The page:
City Manager Cody Thompson gave his monthly update of City works, beginning with the pre-construction meeting held with the sewer contractor, Flint Stone Services LLC of Cisco. Construction should begin
within the next couple of weeks on sewer-line replacement in the alley between Main and Cypress Street. The company’s goal is to finish before school starts. 

There are pump problems at the main lift station. The City is working on a permanent solution and has consulted with City Engineer Scott Hay about changing the pump company the City employs.

Thompson said that City workers are working on the mosquito problem by placing tablets in standing water. They will begin spraying by the end of this week.

He also mentioned that the recent rains and wetness have held up the patching of streets.

The Independence Day Celebration will be in downtown Roscoe on Saturday, July 6. It will begin at 8am with the Roscoe Lions Club Pancake Breakfast, followed by the parade line-up at 9:30am and the parade down Broadway at 10am. The Plowboy Mudbog competition at George Parks Field begins at noon and live music downtown at 5pm with singer Tanner Fenoglio. The headliners for the free concert and street dance are Bruce Robison and Kelly Willis, starting at around 8pm. They will be followed by the fireworks show. Attendees are encouraged to bring their lawn chairs and coolers to the event. To get a vendor’s booth or obtain information, contact City Hall during business hours at 325-766-3871.

Police Chief Felix Pantoja gave the Police Report for the month of May, saying the Department answered 127 calls, issued two traffic tickets and seven traffic warnings. There were four citations for code violations, and the Department dealt with one traffic crash. There were no arrests in the month.

The Council then took care of some routine action items, approving of a fireworks show on Saturday, July 6, re-appointing Council Member Robert McBride to be Mayor Pro-Tem, and approving with minor changes the “Roscoe Matters” newsletter for June/July.



Linnea Elmore
Duke TIP Press Release

DURHAM, NC — Linnea Elmore, a 7th-grade student from Sylvester who attends school at Roscoe Collegiate ISD, is among the students honored by the Duke University Talent Identification Program (Duke TIP) for their exceptional scores on the ACT or SAT. She was recognized at Duke TIP’s Grand Recognition Ceremony, held on 20 May 2019 at Duke University’s Cameron Indoor Stadium. Grand Recognition Honorees represent participants in TIP’s 7th Grade Talent Search who have achieved exceptional scores on the ACT or SAT college entrance exams as seventh graders.

Each year, Duke TIP identifies students across the United States who have scored at or above the 95th percentile on grade-level standardized tests and invites them to join their 7th Grade Talent Search. After joining TIP, these same academically talented students then take an above-level college-entrance exam to learn more about their abilities. Those with the very highest scores on the ACT or SAT are invited to the Grand Recognition Ceremony.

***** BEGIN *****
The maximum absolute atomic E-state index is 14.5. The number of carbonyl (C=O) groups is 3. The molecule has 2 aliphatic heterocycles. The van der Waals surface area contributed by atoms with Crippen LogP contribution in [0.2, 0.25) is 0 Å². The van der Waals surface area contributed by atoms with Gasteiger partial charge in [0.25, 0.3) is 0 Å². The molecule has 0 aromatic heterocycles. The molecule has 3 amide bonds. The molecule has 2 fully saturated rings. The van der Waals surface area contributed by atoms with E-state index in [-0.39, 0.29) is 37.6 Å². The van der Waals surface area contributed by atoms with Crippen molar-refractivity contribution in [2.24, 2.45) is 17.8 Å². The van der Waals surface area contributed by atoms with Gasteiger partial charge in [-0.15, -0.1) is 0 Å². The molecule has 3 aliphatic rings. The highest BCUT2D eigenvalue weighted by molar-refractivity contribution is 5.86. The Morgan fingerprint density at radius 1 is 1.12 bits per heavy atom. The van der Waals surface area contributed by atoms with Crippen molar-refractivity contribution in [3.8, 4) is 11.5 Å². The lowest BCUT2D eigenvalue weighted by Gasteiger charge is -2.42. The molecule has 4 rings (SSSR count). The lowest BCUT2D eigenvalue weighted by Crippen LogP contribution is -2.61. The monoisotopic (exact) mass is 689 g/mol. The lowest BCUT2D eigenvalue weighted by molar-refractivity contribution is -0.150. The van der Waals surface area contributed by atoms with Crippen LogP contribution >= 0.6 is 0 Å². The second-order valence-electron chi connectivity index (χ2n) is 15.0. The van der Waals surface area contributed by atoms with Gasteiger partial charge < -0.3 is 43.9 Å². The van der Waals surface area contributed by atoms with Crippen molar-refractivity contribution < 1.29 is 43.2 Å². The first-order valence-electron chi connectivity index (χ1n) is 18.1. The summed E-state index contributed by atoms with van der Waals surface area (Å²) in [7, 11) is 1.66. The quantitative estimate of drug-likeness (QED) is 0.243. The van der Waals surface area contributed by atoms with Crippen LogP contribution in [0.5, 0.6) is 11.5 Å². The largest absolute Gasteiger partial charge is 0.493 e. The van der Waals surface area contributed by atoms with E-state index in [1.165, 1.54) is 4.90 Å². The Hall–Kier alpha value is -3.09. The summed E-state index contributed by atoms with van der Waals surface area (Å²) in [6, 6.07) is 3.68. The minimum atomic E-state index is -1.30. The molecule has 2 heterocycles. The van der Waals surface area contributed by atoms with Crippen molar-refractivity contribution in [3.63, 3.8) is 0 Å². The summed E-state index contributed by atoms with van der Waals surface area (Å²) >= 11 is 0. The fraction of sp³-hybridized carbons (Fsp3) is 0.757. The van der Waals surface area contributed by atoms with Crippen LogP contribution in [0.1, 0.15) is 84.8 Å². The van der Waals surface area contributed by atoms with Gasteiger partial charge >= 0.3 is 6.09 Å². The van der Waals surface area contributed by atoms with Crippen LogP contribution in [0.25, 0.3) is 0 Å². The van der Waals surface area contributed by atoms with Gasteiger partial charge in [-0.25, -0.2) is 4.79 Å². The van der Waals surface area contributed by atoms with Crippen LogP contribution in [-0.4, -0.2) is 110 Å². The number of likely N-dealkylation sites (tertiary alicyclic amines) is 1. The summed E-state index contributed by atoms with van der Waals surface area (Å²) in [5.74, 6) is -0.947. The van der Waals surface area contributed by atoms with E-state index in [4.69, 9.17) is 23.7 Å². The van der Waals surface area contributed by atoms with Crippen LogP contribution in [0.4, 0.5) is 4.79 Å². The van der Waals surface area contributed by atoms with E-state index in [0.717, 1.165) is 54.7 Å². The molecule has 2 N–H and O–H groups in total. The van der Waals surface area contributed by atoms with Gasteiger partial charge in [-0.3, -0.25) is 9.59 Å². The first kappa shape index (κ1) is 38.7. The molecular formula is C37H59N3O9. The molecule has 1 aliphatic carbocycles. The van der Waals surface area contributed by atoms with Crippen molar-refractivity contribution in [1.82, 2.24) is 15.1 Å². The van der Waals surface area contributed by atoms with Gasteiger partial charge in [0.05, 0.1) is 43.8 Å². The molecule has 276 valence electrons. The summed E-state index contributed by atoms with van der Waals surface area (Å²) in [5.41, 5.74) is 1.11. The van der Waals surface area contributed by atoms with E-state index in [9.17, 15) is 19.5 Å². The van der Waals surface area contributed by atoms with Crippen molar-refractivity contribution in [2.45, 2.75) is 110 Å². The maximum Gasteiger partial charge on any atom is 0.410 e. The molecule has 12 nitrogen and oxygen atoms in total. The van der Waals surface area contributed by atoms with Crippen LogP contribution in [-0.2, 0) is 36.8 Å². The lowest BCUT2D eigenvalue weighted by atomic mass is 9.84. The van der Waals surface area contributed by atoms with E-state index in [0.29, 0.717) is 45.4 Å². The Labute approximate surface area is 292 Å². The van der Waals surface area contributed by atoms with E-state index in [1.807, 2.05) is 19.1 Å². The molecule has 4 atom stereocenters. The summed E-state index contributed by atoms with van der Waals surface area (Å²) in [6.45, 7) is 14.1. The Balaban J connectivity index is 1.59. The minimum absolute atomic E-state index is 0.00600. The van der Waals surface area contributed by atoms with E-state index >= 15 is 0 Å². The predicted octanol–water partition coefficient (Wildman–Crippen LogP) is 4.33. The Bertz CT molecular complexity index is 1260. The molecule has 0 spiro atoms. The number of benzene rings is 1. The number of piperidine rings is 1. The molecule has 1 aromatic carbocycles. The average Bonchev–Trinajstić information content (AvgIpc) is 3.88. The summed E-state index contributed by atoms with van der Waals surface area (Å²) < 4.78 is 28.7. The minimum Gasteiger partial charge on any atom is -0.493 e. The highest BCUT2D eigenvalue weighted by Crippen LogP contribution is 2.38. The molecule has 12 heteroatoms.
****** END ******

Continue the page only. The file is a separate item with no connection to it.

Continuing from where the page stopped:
“These are remarkably talented students who have demonstrated their academic potential by achieving scores on the ACT or SAT equal to the top 10% of college-bound high school seniors taking these same tests,” says Shawna Young, Executive Director of Duke TIP. “They should be extremely proud of their accomplishment.” For more information on the 7th Grade Talent Search, as well as Duke TIP’s 4th–6th Grade Talent Search for younger students, please visit

Linnea’s parents are J. T. Elmore, Assistant Principal at Roscoe Collegiate High School, and Dana Elmore, teacher at the RCISD Early Childhood Center.

* About Duke TIP: The Duke University Talent Identification Program (Duke TIP) is a nonprofit organization dedicated to serving academically talented youth. Duke TIP works with students, families, and educators to support gifted youth in reaching their highest potential. Nearly 3 million students have benefited from TIP programs and resources since 1980. For more information about Duke TIP, visit



Plans are underway for the 2019 Roscoe High School Homecoming with the Homecoming Committee setting the event this year on the weekend of October 5. On October 4, the Plowboys will play Christoval at home. It will be their first home game after the Hawley game on August 30.

More details will be provided in next week’s post.



Bruce Robison and Kelly Willis..
This summer’s Independence Day Celebration in downtown Roscoe on Saturday, July 6, will feature husband and wife team Bruce Robison and Kelly Willis at the free concert and street dance. The pair are currently on a cross-country tour celebrating the release of Beautiful Lies, their latest album, which will hit the music stores between now and their appearance here on July 6. It will be their fourth album produced together, following their third, Our Year, released in 2014.

Both made their names as single performers before marrying and getting together as a duo.

Bruce Robison, the brother of country singer Charlie Robison, has been better known as a songwriter than an individual performer. Songs he wrote that have hit number one on the country charts include Tim McGraw and Faith Hill’s “Angry All the Time,” the Dixie Chicks’ “Travelin’ Soldier,” and George Strait’s “Wrapped.” Originally from Bandera, he began his singing career over twenty years ago and in that time has produced twelve albums, including four with his wife. His most recent solo album is The Back Porch Band, released in 2017.

Kelly Willis has also had a singing career separate from her husband’s. Her most recent solo effort is a soul-and-country gem entitled Back Being Blue, released last year. She and Bruce have been married since 1996 and have four children.

The Austin-based couple’s most popular singles as a duet include “Angry All the Time,” “Long Way Home,” and “Leaving.”  Their new album will undoubtedly add more.



Date                 Opponent                   Location                      Time
Aug.  17            Ozona**                     San Angelo               10:00am
Aug. 22            Forsan**                    Forsan                         5:00pm
Aug. 30            Hawley                       Roscoe                         7:30pm